A Controlled Trial of Web-Based Diabetes Disease Management
The MGH Diabetes Primary Care Improvement Project
- James B. Meigs, MD, MPH12,
- Enrico Cagliero, MD3,
- Anil Dubey, MD4,
- Patricia Murphy-Sheehy, MPH1,
- Catharyn Gildesgame, MBA2,
- Henry Chueh, MD24,
- Michael J. Barry, MD1,
- Daniel E. Singer, MD12 and
- David M. Nathan, MD3
- 1General Medicine Division, Department of Medicine, Harvard Medical School, Boston, Massachusetts
- 2Clinical Research Program, Harvard Medical School, Boston, Massachusetts
- 3Diabetes Unit, Department of Medicine, Harvard Medical School, Boston, Massachusetts
- 4Laboratory of Computer Science, Department of Medicine, Harvard Medical School, Boston, Massachusetts
OBJECTIVE—To test effects of a web-based decision support tool, the diabetes Disease Management Application (DMA), developed to improve evidence-based management of type 2 diabetes.
RESEARCH DESIGN AND METHODS—We conducted a group randomized controlled trial of 12 intervention and 14 control staff providers and 307 intervention and 291 control patients with type 2 diabetes in a hospital-based internal medicine clinic. Providers were randomly assigned from May 1998 through April 1999 to have access to the DMA (intervention) or not to have access (control). The DMA displays interactive patient-specific clinical data, treatment advice, and links to other web-based care resources. We compared patients in the intervention and control groups for changes in processes and outcomes of care from the year preceding the study through the year of the study by intention-to-treat analysis.
RESULTS—The DMA was used for 42% of scheduled patient visits. The number of HbA1c tests obtained per year increased significantly in the intervention group (+0.3 tests/year) compared with the control group (−0.04 tests/year, P = 0.008), as did the number of LDL cholesterol tests (intervention, +0.2 tests/year; control, +0.01 tests/year; P = 0.02) and the proportions of patients undergoing at least one foot examination per year (intervention, +9.8%; control, −0.7%; P = 0.003). Levels of HbA1c decreased by 0.2 in the intervention group and increased by 0.1 in the control group (P = 0.09); proportions of patients with LDL cholesterol levels <130 mg/dl increased by 20.3% in the intervention group and 10.5% in the control group (P = 0.5).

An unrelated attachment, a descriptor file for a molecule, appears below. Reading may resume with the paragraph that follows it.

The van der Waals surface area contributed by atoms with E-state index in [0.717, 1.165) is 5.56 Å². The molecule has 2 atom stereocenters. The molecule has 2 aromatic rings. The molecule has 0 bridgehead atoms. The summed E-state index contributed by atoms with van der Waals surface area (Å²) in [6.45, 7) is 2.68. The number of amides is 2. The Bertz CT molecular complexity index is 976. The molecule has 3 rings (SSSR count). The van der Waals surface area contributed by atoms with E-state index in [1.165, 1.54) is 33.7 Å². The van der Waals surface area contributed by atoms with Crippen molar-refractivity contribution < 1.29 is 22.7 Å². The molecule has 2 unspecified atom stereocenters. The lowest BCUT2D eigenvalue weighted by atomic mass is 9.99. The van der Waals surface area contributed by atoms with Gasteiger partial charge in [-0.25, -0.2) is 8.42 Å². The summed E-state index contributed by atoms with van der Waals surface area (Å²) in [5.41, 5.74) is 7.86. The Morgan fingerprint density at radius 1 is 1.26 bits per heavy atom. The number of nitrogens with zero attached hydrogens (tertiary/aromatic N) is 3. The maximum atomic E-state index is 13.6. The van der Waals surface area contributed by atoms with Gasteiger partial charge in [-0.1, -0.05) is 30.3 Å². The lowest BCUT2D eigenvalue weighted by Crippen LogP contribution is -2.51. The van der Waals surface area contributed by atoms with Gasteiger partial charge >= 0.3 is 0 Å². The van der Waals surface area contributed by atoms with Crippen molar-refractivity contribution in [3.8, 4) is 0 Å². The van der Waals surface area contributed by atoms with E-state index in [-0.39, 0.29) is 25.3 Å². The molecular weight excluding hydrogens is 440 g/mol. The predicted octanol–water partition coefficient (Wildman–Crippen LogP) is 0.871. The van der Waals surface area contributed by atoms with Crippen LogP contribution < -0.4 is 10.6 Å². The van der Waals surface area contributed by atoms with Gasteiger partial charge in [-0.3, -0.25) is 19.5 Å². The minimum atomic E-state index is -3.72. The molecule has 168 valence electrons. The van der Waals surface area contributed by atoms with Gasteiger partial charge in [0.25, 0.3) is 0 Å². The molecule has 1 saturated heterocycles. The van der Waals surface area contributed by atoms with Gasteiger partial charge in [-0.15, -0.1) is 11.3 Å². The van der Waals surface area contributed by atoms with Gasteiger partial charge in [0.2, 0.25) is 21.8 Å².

CONCLUSIONS—Web-based patient-specific decision support has the potential to improve evidence-based parameters of diabetes care.
- ADA, American Diabetes Association
- AMC, Adult Medicine Clinic
- CVD, cardiovascular disease
- DMA, Disease Management Application
- EMR, electronic medical record
- HMO, health maintenance organization
- ICC, intracorrelation coefficient
Address correspondence and reprint requests to James B. Meigs, MD, MPH, General Medicine Division, Massachusetts General Hospital, 50 Staniford St., 9th Floor, Boston, MA 02114. E-mail:.
Received for publication 13 May 2002 and accepted in revised form 16 October 2002.
A table elsewhere in this issue shows conventional and Système International (SI) units and conversion factors for many substances.
See accompanying editorial, p. 942.
- DIABETES CARE